Transatlantic airlines, already hit by declining passenger traffic in the midst of their normal peak travel season, yesterday began a new round of fare-slashing aimed at luring customers during the off-peak season.

So far, the fare cuts affect only routes between the United States and London.Fares to other European destinations are likely to be affected as the airlines approach their slow period, especially if potential travelers are diverted to London from other possible points by the low fares.

Although some proposed fares changed almost hourly yesterday as airlines sought to undercut each other -- mostly in the New York market -- it appeared toward the end of the day that Washington-area travelers have a good chance of traveling nonstop to London after Sept. 15 for less than $400 round trip.

The reduced fares, effected Sept. 15, are subject to almost certain approval by the British and U.S. governments.

British Airways, which flies daily Boeing 747 service, will offer a one-way standby fare to London for $198. The fare is good through May 14, 1981. The $396 round-trip fare compares with an off-peak standard economy fare of $984 round trip. Passengers using standby tickets will have a reasonable idea about their chances on a given flight but can't be certain.

For passengers who wish confirmed seats, BA also will offer a lower advance-purchase "Dollarstretcher" round-trip fare of 494. Tickets at this fare must be purchased 21 days in advance; users can stay one week or up to six months. There is a $50 cancellation fee if the trip is cancelled within the 21 days.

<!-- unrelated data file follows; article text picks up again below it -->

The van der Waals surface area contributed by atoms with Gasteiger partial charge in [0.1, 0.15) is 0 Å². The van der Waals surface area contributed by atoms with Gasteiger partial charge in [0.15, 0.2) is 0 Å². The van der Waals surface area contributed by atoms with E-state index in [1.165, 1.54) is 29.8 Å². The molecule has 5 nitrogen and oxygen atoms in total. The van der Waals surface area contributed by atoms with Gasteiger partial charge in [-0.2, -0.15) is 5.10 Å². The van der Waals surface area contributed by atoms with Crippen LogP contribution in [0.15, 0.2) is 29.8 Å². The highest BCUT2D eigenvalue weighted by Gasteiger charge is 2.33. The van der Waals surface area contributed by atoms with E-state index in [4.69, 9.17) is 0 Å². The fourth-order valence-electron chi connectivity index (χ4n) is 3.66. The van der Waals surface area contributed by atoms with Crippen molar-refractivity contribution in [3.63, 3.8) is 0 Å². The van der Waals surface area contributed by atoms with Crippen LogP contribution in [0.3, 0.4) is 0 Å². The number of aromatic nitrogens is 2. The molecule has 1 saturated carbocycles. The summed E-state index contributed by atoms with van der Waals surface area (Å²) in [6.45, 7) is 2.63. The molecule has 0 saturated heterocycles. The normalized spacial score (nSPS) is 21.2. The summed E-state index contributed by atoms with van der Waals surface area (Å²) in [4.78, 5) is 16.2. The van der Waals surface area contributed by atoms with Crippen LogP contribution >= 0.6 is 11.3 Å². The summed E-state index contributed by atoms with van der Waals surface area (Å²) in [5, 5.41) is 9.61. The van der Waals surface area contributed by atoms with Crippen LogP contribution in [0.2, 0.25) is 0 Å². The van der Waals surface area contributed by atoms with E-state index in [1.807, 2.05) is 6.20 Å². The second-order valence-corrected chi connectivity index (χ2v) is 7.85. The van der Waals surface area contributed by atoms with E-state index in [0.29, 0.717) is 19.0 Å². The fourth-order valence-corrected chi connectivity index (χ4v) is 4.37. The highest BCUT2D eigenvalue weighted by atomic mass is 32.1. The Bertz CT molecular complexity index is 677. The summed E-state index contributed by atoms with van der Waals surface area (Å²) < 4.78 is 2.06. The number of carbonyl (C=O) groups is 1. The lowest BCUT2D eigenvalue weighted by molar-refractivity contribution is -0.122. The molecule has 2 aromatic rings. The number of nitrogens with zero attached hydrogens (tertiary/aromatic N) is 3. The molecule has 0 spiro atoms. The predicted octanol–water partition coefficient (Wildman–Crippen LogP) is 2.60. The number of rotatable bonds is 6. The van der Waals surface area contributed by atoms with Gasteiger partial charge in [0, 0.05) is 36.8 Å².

Trans World Airlines matched BA's advance-purchase fare on its connecting service through New York.

Pan American World Airways, which also flies nonstop to London from Washington, did not partake of yesterday's fare action but is likely to match BA's fares.

Yesterday's rash of fare-cutting also involved London routes to New York, Boston, Chicago, Philadelphia and Los Angeles. By the end of the day, Twa and BA New York standby fares for the fall were lower than Laker Airways' cheapest ticket.

"We are not going to be in the market place with higher fares than anyone else." TWA Vice President Neil M. Effman told a London news conference.

Airline officials are hoping the lower fares will turn around the sagging transatlantic business. The current economic environment has taken its toll on travel, with Americans additionally deterred from visiting Europe because of the high cost of land accommodations and the poor exchange rate.

Offsetting somewhat the decline in the numbers of Americans traveling is an increase in the number of Europeans visiting the United States, which appears to be the bargain spot to many.

In another development, World Airways said it would begin offering a new standby fare on its scheduled service to London, effective immediately if it gets British government approval.

World said it would offer a one-way standby fare of $208 for its economy class or $399 for its first class seats on flights originating from Baltimore, Boston and Newark.